22 rodeo cc-p5 Mike Rich (cq MIKE RICH) (center) briefs TFD paramedics Sharon Hollingsworth (cq SHARON HOLLINGSWORTH) (right) and Mike Bonomo (cq MIKE BONOMO) about some common rodeo injuries inside the medical trailer at the Tucson Rodeo Grounds, Sunday Feb. 21 2010 (cq SUN FEB 21 2010) in Tucson, Ariz. Photo by Chris Coduto/For the Arizona Daily Star; assignment #148391; no mags, no sales, mandatory credit Chris Coduto

A new mobile medical facility made its debut at the Tucson Rodeo over the weekend, and the most talked-about feature was a nifty computer system.

In the past, medical personnel shared information by sending handwritten notes with the injured athletes to the next rodeo, through telephone calls and in some instances, with a text message.

Now, computers and software aboard the trailer allow staff at one rodeo to easily share athletes' medical histories and treatment protocols with medics at an upcoming rodeo elsewhere.

"Technology is awesome when it works right. It's just not cheap," said Mike Rich, head of the Justin Boots sports medicine team, which has provided on-site coverage to the Tucson Rodeo and other events for nearly 30 years.

Rich spent around $500,000 on new trailers, computers and software.

The mobile unit parked at the Tucson Rodeo Grounds, 4823 S. Sixth Ave., for the La Fiesta de los Vaqueros Rodeo is one of three new facilities in use at Professional Rodeo Cowboys Association events.

About 125 PRCA-sponsored rodeos will be held across the nation this year.

Some cowboys are reluctant to receive follow-up care at their next event, but web-based medical information makes it simple for staff to search for injuries that occurred the night before or even 30 days ago, Rich said.

"It's mothering them a little bit without trying to mother them," Rich said of the athletes. "They're an independent bunch."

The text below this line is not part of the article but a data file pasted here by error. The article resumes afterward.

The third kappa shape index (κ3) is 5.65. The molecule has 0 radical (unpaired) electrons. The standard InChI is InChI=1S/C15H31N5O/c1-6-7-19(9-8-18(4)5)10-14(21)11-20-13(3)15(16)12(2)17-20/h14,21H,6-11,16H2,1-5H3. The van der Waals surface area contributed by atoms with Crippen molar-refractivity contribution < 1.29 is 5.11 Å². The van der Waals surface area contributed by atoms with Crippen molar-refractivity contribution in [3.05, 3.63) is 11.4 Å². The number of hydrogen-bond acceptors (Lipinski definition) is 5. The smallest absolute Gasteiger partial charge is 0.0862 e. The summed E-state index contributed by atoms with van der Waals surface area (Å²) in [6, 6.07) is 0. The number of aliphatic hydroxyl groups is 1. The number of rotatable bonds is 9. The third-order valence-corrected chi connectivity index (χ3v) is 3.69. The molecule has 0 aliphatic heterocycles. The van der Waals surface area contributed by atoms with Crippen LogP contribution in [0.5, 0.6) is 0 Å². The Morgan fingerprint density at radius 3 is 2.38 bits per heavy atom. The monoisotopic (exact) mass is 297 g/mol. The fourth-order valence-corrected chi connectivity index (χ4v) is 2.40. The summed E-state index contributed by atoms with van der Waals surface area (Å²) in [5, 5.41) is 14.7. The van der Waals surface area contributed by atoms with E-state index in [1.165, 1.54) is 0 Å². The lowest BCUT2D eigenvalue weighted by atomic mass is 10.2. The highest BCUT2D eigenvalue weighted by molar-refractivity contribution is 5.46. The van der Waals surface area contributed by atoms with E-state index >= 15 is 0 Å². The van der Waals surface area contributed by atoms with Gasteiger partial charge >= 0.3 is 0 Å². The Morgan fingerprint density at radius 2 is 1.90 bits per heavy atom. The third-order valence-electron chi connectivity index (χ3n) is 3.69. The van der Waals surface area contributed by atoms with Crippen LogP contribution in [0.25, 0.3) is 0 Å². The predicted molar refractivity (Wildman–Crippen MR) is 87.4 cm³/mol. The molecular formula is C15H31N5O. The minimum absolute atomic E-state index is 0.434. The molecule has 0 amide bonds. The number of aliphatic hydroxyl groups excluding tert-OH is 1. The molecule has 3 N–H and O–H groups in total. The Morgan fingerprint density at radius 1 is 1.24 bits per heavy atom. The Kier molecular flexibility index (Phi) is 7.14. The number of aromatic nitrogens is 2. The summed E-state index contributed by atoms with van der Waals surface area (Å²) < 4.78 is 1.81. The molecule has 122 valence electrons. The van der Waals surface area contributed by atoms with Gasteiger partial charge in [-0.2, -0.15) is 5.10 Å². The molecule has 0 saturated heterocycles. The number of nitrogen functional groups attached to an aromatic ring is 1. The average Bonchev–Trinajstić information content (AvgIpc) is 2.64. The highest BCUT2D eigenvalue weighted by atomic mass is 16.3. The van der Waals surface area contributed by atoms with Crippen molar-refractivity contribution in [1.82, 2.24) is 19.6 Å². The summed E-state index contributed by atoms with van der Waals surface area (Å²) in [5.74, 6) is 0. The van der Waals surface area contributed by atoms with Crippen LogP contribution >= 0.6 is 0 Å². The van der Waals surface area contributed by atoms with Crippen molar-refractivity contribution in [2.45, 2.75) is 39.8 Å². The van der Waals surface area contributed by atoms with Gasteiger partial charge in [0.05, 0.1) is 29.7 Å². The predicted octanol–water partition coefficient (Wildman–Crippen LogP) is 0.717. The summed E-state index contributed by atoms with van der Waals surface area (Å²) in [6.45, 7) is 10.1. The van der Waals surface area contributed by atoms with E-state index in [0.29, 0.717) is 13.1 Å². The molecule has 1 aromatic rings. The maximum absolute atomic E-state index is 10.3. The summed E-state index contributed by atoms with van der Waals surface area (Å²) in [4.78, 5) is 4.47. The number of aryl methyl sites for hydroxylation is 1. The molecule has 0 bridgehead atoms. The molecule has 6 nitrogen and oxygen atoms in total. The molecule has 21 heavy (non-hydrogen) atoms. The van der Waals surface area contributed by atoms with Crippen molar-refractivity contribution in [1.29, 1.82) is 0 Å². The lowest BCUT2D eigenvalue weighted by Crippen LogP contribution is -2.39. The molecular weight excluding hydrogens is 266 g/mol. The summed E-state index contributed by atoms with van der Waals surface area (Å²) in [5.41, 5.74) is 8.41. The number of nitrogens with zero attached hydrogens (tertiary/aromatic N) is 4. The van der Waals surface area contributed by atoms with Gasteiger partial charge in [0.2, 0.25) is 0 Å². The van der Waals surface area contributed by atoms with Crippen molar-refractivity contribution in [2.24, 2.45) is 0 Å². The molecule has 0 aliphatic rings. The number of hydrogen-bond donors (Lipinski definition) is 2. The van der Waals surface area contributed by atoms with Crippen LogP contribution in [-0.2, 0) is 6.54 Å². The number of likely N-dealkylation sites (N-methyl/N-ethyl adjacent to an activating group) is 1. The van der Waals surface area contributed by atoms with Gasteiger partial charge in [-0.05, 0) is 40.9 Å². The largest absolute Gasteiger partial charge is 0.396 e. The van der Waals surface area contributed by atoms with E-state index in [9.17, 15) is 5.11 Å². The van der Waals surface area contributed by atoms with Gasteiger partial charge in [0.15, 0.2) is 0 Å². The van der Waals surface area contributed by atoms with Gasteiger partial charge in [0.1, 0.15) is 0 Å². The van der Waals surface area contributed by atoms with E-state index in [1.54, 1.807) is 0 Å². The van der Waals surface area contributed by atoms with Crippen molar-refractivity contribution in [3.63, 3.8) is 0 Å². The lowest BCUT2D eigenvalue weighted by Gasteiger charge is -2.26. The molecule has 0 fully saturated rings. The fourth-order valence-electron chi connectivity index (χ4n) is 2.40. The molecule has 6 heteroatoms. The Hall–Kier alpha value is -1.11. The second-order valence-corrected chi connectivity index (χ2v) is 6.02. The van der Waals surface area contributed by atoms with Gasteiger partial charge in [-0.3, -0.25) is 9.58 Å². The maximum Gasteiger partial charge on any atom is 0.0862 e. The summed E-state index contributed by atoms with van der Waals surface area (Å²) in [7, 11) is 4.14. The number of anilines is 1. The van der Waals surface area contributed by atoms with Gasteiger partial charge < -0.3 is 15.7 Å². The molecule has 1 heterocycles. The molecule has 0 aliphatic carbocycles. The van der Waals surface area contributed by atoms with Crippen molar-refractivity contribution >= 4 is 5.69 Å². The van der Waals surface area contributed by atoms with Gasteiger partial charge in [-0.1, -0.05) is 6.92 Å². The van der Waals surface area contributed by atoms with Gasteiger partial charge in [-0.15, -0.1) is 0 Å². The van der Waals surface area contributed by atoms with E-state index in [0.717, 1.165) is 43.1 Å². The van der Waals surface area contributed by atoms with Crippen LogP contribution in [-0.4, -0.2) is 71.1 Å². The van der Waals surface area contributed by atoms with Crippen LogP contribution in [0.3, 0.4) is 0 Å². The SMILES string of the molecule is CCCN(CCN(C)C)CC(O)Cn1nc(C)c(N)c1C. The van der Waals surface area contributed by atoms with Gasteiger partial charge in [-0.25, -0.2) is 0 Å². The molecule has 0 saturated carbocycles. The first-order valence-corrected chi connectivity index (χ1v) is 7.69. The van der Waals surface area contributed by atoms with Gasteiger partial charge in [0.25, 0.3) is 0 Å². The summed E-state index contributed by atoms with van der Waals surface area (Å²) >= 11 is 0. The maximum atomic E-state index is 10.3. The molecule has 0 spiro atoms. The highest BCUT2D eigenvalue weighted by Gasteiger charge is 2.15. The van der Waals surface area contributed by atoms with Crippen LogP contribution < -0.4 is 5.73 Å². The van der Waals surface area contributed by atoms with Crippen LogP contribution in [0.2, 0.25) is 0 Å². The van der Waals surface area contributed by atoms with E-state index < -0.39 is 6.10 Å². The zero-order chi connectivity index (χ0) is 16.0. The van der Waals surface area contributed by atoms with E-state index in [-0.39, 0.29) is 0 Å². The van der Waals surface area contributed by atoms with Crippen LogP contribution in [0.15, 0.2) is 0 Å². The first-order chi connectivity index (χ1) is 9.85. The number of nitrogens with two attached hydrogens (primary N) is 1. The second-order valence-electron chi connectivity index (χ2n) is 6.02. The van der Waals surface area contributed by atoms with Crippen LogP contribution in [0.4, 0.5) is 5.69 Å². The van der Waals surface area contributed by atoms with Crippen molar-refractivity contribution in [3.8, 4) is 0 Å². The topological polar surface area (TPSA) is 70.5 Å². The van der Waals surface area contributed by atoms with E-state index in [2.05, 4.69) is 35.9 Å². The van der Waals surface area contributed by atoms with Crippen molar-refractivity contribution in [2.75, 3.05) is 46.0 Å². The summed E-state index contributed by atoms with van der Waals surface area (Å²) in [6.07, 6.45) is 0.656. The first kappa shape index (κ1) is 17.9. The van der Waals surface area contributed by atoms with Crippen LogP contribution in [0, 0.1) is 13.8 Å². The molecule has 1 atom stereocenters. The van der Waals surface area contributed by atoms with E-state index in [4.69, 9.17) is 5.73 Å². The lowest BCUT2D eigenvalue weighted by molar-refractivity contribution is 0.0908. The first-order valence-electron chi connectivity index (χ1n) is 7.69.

The addition of technology reflects the commitment Justin Boots Co. has to rodeo athletes, Rich said.

Justin Boots fully funds the program at no cost to the athletes, he said.

X-ray viewing equipment, stimulation machines, treatment tables and medical supplies are housed in the mobile units.

"It's comprehensive - from preventative care to education," Rich said.

He added: "If I can get a guy feeling better before he gets on an animal, he's going to ride better and if you have better rides, you're going to have a better rodeo."

Most injuries can be treated in the trailer, but athletes who suffer serious injuries, such as head trauma, are transported to local hospitals for treatment.

Justin Boots medical facilities couldn't operate without volunteers, Rich said.

Twenty volunteers are working in the mobile unit at this year's Tucson Rodeo.

Trauma nurse LauraLee Morris, of El Paso, helped out Sunday.

She has volunteered at PRCA rodeos for seven years.

Morris grew up around rodeos and donates her time to give back.

"It's like a minivacation," she said. "Some people like to go to the Bahamas. I like to go to rodeos."

Bullfighter, or rodeo clown, Kelly Jennings visited the trailer Sunday, but he wasn't there for medical care this time. He needed a place to apply his makeup.

Jennings did say he stops by the trailer often when he's at rodeos so medical personnel can check out his injured elbow - or just fix him up after a day with the bulls.

"If it wasn't for these guys, we wouldn't survive. They keep us going," he said.